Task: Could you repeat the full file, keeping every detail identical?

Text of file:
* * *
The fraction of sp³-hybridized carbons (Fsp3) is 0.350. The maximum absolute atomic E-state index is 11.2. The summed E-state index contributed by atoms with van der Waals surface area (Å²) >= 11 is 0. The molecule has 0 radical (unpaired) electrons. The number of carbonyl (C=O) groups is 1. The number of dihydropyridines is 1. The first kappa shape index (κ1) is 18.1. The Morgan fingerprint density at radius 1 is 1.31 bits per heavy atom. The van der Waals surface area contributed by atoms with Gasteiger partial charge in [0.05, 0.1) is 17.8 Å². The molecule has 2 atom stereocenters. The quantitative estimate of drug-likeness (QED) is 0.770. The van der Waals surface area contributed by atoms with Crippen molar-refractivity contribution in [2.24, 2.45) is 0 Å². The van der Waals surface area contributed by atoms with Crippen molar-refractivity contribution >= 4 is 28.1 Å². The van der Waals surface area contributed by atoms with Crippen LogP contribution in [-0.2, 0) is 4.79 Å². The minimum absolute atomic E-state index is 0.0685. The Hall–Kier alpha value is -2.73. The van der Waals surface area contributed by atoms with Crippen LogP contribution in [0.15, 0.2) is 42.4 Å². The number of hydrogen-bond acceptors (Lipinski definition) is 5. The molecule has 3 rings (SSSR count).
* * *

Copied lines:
The fraction of sp³-hybridized carbons (Fsp3) is 0.350. The maximum absolute atomic E-state index is 11.2. The summed E-state index contributed by atoms with van der Waals surface area (Å²) >= 11 is 0. The molecule has 0 radical (unpaired) electrons. The number of carbonyl (C=O) groups is 1. The number of dihydropyridines is 1. The first kappa shape index (κ1) is 18.1. The Morgan fingerprint density at radius 1 is 1.31 bits per heavy atom. The van der Waals surface area contributed by atoms with Gasteiger partial charge in [0.05, 0.1) is 17.8 Å². The molecule has 2 atom stereocenters. The quantitative estimate of drug-likeness (QED) is 0.770. The van der Waals surface area contributed by atoms with Crippen molar-refractivity contribution in [2.24, 2.45) is 0 Å². The van der Waals surface area contributed by atoms with Crippen molar-refractivity contribution >= 4 is 28.1 Å². The van der Waals surface area contributed by atoms with Crippen LogP contribution in [-0.2, 0) is 4.79 Å². The minimum absolute atomic E-state index is 0.0685. The Hall–Kier alpha value is -2.73. The van der Waals surface area contributed by atoms with Crippen LogP contribution in [0.15, 0.2) is 42.4 Å². The number of hydrogen-bond acceptors (Lipinski definition) is 5. The molecule has 3 rings (SSSR count).